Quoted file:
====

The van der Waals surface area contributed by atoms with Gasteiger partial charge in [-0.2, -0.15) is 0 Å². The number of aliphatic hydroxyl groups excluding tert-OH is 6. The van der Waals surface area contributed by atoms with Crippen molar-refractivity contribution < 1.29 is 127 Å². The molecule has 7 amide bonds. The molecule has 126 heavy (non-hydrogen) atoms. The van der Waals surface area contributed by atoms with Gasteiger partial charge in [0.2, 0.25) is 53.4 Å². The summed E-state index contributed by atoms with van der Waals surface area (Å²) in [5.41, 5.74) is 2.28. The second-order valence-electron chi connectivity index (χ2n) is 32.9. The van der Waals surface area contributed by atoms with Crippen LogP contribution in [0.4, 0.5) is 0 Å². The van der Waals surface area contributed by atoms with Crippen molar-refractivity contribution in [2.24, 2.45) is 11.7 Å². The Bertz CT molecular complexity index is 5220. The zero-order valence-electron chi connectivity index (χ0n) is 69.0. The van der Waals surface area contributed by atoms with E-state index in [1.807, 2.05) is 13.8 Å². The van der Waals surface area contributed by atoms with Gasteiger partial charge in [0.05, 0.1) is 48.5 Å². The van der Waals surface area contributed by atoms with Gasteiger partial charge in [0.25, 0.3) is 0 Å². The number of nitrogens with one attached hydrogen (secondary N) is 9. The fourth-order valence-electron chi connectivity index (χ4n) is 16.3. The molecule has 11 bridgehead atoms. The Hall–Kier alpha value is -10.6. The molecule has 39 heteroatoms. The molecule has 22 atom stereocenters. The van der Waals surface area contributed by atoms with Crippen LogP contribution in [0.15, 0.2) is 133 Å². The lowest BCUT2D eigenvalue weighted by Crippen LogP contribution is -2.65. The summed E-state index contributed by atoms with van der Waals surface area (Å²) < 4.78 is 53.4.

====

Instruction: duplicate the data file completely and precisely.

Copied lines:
The van der Waals surface area contributed by atoms with Gasteiger partial charge in [-0.2, -0.15) is 0 Å². The number of aliphatic hydroxyl groups excluding tert-OH is 6. The van der Waals surface area contributed by atoms with Crippen molar-refractivity contribution < 1.29 is 127 Å². The molecule has 7 amide bonds. The molecule has 126 heavy (non-hydrogen) atoms. The van der Waals surface area contributed by atoms with Gasteiger partial charge in [0.2, 0.25) is 53.4 Å². The summed E-state index contributed by atoms with van der Waals surface area (Å²) in [5.41, 5.74) is 2.28. The second-order valence-electron chi connectivity index (χ2n) is 32.9. The van der Waals surface area contributed by atoms with Crippen LogP contribution in [0.4, 0.5) is 0 Å². The van der Waals surface area contributed by atoms with Crippen molar-refractivity contribution in [2.24, 2.45) is 11.7 Å². The Bertz CT molecular complexity index is 5220. The zero-order valence-electron chi connectivity index (χ0n) is 69.0. The van der Waals surface area contributed by atoms with E-state index in [1.807, 2.05) is 13.8 Å². The van der Waals surface area contributed by atoms with Gasteiger partial charge in [0.05, 0.1) is 48.5 Å². The van der Waals surface area contributed by atoms with Gasteiger partial charge in [0.25, 0.3) is 0 Å². The number of nitrogens with one attached hydrogen (secondary N) is 9. The fourth-order valence-electron chi connectivity index (χ4n) is 16.3. The molecule has 11 bridgehead atoms. The Hall–Kier alpha value is -10.6. The molecule has 39 heteroatoms. The molecule has 22 atom stereocenters. The van der Waals surface area contributed by atoms with Crippen LogP contribution in [0.15, 0.2) is 133 Å². The lowest BCUT2D eigenvalue weighted by Crippen LogP contribution is -2.65. The summed E-state index contributed by atoms with van der Waals surface area (Å²) < 4.78 is 53.4.